About a year ago I asked Is Brand Journalism something new or just business as usual?
So when Communications Director was researching an in-depth feature on this subject, my blog prompted a few questions from editor Dafydd Phillips. Communications Director is the quarterly magazine of the European Association of Communication Directors (EACD).
First up, Dafydd asked me about the importance of stories being subjected to the normal checks and balances provided by critical, independent media. In my opinion this remains essential but the rise in social media use, and the interaction between old and new media, acts as a potent discouragement to over-claiming by companies; they’ll get called out if their audiences encounter what they see as propaganda or half-truths. And that, in turn, will create a reputation risk not worth taking.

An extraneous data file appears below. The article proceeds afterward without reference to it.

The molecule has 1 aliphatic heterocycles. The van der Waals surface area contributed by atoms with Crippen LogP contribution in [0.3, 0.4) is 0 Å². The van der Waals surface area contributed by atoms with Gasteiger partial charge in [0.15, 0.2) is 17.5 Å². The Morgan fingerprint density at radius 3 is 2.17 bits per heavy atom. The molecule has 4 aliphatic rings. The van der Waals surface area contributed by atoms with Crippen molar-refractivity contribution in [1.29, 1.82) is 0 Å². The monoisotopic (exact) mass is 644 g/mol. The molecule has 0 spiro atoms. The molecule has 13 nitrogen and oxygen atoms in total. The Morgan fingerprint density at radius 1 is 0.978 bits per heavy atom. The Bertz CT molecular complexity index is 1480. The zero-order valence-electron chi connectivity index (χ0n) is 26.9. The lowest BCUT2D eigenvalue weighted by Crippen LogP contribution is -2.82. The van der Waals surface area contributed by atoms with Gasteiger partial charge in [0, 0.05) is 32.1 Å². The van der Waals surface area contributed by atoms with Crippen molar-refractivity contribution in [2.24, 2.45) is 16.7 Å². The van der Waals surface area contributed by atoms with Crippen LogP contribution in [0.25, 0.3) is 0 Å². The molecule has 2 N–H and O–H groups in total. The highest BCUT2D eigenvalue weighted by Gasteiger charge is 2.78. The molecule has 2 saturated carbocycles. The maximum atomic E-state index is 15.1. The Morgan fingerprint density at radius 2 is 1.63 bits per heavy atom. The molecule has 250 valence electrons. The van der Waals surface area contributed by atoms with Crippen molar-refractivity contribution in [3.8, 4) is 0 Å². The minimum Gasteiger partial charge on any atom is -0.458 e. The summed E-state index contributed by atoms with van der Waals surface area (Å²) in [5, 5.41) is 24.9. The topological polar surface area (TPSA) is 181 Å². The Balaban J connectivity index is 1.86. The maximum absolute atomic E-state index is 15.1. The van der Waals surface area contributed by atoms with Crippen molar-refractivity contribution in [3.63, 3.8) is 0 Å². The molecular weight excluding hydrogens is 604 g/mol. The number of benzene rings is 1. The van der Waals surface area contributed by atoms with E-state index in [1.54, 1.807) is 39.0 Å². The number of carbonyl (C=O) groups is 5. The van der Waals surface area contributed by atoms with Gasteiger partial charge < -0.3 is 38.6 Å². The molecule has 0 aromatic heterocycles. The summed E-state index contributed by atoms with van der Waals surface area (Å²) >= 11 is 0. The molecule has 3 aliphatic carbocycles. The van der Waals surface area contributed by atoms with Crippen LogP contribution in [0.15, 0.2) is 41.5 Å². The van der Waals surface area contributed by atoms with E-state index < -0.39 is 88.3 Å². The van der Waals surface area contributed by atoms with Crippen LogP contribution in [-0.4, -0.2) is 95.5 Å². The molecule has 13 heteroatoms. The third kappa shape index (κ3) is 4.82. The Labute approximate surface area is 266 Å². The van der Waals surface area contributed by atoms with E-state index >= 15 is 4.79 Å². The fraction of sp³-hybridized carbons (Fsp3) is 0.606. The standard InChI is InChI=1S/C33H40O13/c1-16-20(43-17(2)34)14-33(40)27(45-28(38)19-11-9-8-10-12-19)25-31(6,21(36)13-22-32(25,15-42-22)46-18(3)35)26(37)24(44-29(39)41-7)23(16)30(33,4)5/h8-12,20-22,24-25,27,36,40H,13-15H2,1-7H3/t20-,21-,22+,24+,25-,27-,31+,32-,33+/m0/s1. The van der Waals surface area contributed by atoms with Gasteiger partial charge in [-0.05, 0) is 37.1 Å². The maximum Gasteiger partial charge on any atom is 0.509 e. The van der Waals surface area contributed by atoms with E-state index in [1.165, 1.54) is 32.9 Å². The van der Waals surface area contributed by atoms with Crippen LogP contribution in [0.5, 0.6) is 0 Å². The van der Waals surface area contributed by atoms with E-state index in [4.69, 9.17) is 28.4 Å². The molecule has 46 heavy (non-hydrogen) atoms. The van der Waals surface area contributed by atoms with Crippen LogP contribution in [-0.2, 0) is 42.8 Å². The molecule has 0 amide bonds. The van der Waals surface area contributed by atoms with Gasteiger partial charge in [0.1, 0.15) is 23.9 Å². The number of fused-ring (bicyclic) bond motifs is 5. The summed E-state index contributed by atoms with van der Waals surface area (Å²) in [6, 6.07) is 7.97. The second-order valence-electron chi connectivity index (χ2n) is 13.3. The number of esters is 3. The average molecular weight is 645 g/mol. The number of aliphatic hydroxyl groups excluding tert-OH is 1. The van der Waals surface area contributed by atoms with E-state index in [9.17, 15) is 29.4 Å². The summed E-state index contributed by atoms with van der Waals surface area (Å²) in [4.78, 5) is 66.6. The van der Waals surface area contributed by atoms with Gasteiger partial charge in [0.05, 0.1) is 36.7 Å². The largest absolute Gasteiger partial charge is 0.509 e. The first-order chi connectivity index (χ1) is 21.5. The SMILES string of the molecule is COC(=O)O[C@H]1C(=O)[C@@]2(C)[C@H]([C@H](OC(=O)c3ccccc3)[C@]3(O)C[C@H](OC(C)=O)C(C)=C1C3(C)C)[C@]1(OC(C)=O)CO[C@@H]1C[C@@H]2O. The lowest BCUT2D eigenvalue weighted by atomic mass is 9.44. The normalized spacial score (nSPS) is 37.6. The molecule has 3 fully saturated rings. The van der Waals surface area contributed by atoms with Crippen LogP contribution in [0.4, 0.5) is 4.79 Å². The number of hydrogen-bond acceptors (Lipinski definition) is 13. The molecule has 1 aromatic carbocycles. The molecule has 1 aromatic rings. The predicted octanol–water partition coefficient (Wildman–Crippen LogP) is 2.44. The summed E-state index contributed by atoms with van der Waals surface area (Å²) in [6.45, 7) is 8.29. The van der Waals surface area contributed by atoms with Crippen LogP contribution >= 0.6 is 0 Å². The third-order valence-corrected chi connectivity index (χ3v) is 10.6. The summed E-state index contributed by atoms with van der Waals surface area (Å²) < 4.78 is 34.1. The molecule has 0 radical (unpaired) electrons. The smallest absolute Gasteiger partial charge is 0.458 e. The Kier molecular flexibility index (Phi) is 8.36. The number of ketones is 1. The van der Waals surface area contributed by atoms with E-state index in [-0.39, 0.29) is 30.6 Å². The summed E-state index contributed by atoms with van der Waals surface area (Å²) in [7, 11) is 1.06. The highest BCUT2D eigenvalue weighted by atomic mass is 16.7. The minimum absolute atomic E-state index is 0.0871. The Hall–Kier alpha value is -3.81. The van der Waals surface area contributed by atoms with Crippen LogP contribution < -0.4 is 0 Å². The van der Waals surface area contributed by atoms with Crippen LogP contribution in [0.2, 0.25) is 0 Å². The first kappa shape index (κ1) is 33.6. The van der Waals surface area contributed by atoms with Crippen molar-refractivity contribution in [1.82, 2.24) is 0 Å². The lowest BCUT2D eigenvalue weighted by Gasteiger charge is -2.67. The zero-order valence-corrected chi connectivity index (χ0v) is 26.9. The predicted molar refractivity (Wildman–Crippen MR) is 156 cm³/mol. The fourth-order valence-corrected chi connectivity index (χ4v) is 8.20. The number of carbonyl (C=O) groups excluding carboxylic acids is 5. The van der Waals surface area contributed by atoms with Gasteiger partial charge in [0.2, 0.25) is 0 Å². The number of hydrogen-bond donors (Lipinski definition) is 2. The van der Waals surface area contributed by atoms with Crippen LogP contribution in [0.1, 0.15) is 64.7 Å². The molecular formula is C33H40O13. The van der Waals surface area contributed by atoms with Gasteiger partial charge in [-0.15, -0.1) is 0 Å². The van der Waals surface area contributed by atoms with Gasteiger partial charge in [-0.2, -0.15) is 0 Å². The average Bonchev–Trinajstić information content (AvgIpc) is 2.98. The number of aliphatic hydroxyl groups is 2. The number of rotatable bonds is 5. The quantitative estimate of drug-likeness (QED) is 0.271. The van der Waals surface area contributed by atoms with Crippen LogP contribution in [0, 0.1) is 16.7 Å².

Dafydd’s next question was about new ethical issues arising from brand journalism. In my view, there aren’t any new ethical issues but I can see organisational and cultural issues fast arising for organisations that have a long history under the old media regime; and that’s just about every organisation more than a decade old. In other words, the vast majority. This culture shift and loss of rigid communications control are two factors most organisations aren’t currently very well-equipped to manage.
To read the whole Q&A, hop over to Communications Director magazine’s website here. There’s plenty of other great content – but you need to be a member of EACD to access the full extent of it.